Diary of Anne Frank - June 20, 1942

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Anne Frank, a Jewish girl living with her family in Amsterdam, was thirteen years old during the summer of 1942.  At the time, German forces were occupying The Netherlands (also known as Holland). 

Originally from Frankfurt (Germany), where she was born in 1929, Anne moved to Holland when she was a small girl.  Her father - Otto Frank - believed that restrictions on Jewish people in Germany would not bode well for his family.  The last picture of Anne in Frankfurt - with her mother (Edith) and older sister (Margot) - was taken on March 10, 1933.  Anne was then four years old.

In Amsterdam, Anne lived at Merwedeplein 37 (on the second floor).  The apartment building is still standing and is shown in this photograph.  (Number 37 is on the left; number 39 is on the right.)

Restrictions on Jewish people, put in place by the Nazis, made life very difficult for Anne and all other Jewish people living in Holland.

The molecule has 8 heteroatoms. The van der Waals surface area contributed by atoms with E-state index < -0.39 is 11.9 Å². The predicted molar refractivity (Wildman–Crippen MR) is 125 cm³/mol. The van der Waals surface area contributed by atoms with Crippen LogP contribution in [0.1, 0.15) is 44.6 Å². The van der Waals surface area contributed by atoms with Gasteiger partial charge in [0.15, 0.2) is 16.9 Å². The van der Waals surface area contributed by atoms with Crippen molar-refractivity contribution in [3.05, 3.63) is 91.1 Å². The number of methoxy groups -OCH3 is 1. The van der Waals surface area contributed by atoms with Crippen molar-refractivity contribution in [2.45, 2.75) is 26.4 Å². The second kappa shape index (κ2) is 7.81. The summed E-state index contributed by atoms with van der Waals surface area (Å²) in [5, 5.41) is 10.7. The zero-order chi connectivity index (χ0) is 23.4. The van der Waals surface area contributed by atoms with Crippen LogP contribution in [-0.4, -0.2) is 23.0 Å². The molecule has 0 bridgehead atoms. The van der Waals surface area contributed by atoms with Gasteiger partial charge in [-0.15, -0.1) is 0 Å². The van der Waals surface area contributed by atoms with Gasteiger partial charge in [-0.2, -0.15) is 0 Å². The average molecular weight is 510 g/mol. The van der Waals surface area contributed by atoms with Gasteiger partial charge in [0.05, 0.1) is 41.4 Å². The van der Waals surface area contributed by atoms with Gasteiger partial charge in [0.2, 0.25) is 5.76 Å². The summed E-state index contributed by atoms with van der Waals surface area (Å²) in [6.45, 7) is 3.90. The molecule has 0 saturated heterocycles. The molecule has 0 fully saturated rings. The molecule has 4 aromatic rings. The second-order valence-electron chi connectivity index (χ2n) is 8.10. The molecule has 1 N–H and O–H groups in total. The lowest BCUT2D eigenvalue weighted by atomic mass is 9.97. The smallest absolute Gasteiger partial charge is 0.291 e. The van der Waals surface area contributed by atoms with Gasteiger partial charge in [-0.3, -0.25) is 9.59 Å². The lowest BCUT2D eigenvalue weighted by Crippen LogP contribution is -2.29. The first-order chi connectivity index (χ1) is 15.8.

During June of 1942, Anne began to keep a diary.  Since she did not have a best friend, Anne planned to confide all her deep thoughts and innermost secrets to her new friend - the diary - whom she addressed as "Kitty."

On the 20th of June, 1942, Anne believed everything in her life was as good as could be expected given the circumstances of the occupation.  Two weeks later, however, her whole world would be turned upside down.

Anne's diary entry - for the 20th of June, 1942 - is read by Carole Bos (creator of Awesome Stories).  As you hear the story, the following points may help to guide your thinking.


ISSUES AND QUESTIONS TO PONDER:   Anne Frank knows that life for Jewish people is difficult in The Netherlands - under the German occupation - but do you think this thirteen-year-old girl could have anticipated all the restrictions which she describes in her diary?   How do you think she responded to them?  Are those issues part of what she wanted to get off her chest (as she describes it) in writing her diary?